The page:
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What is a Ceramic Magnet?

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  • Written By: Ken Black
  • Edited By: Bronwyn Harris
  • Last Modified Date: 26 August 2016
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A ceramic magnet is one of the most popular materials, or group of materials, by which magnets are made. There are a number of advantages to using a ceramic magnet, including costs. However, there are also some disadvantages to the magnet. In some cases, they may not be suitable for all projects.

A ceramic magnet, or ferrite magnet, is made using powdered magnetic materials, such as iron oxide and strontium carbonate. In most cases, they are hard and brittle. However, the powdered materials used can be applied to flexible fabric, which makes them ideal for many home uses. Even so, home uses, such as in decorative magnets, are only the beginning of their usefulness.

A ceramic magnet is made by combining the two main materials. These are melted down to the point where they stick to each other. This process is called sintering. Once that happens, the material is cooled, pressed into a certain shape, dried and then sintered one more time.

Types of ceramic magnets include those referred to as soft ferrites and hard ferrites. It should be noted that despite the terms, this has nothing to do with the materials themselves. Rather, this has to do with the intensity of the magnetic field required to de-magnetize the material so that it has no magnet effects. A hard ferrite will require a more intensive magnetic field to accomplish this.

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Ceramic magnet benefits include longevity and cost. The magnets tend to retain their magnetic properties for a very long time and are therefore referred to as permanent magnets. The materials used to make the magnets are abundant and cheap. The manufacturing process is easy and mass-produces the magnets, further bringing down the costs. These two features have only worked to increase the popularity of this type of magnet.

Uses of ceramic magnets run the gambit from the mundane to the technical. They are used as speaker magnets, in motors and even in MRI machines. The versatility of the magnet and its ability to keep itself magnetized is very important in all of these applications.

Despite all the benefits, there are some disadvantages to the magnets as well. Due to the fact they are mass produced, ceramic magnet shapes are very limited. Most commonly, they come in blocks, discs and rings. In other cases, the magnetic properties may need to be turned off once in a while. This cannot be done with ceramic magnets.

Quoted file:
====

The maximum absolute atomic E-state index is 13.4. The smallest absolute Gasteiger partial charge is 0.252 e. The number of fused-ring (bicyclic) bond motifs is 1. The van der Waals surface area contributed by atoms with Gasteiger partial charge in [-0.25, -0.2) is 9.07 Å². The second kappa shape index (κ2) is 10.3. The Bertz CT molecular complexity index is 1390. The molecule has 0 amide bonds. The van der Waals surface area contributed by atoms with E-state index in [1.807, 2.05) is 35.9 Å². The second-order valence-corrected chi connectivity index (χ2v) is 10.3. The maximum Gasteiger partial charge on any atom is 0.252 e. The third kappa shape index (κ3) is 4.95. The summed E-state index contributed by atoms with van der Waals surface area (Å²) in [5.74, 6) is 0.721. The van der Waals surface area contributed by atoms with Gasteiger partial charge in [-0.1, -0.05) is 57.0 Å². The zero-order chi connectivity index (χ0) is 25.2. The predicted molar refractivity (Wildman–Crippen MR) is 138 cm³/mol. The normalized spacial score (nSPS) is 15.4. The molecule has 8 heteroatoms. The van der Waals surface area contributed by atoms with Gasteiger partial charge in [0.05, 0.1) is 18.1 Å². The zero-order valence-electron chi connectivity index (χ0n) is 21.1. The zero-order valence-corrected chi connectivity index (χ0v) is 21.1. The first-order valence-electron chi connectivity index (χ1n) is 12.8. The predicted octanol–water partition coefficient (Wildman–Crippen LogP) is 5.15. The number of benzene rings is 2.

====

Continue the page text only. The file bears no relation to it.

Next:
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popcorn
Post 3

Can anyone tell me where the best place is to buy ceramic magnets?

I am looking for large magnets so I can mount some wooden coat hooks that I crafted in our garage. As the walls I want to use are metal, I want to avoid drilling into the surface. I don't want to damage the garage walls.

I know that ceramic magnet pickups can be pretty impressive, as they can support a lot of weight. All I have seen in stores so far though are little ceramic magnets that you would expect to see on the back of a fridge magnet.

manykitties2
Post 2

@Sara007 - If you are working with anything more than a printable sticker I would stick with the ceramic bar magnets, as they are one of the strongest magnets you can buy for household use. I personally think ceramic craft magnets are the best you can buy.

One of the things I like to make are magnetic photo frames, as they are great for displaying photos on the refrigerator and on the whiteboard we have. If you are working with the no-bake clay it is actually a great material for making frames. If you're interested you can find lots of design ideas online. My kids love the jungle theme frames I made for them a little while ago.

Sara007
Post 1

If you are thinking about making magnets as a craft project, do you think that buying ceramic ring magnets for backing your art is a good idea?

When I took my kids to the craft store we found magnetic sheets that were flexible and easy to cut, and the more solid small ceramic block magnets.

While I imagine that the magnetic sheets would be great for odd shapes, I feel like the magnetic ceramic is sturdier.

As far as the magnets we're making go, we're using no-bake clay to create the shapes we want and we'll be painting them. I think because of the weight we may need to get a sturdy magnet.

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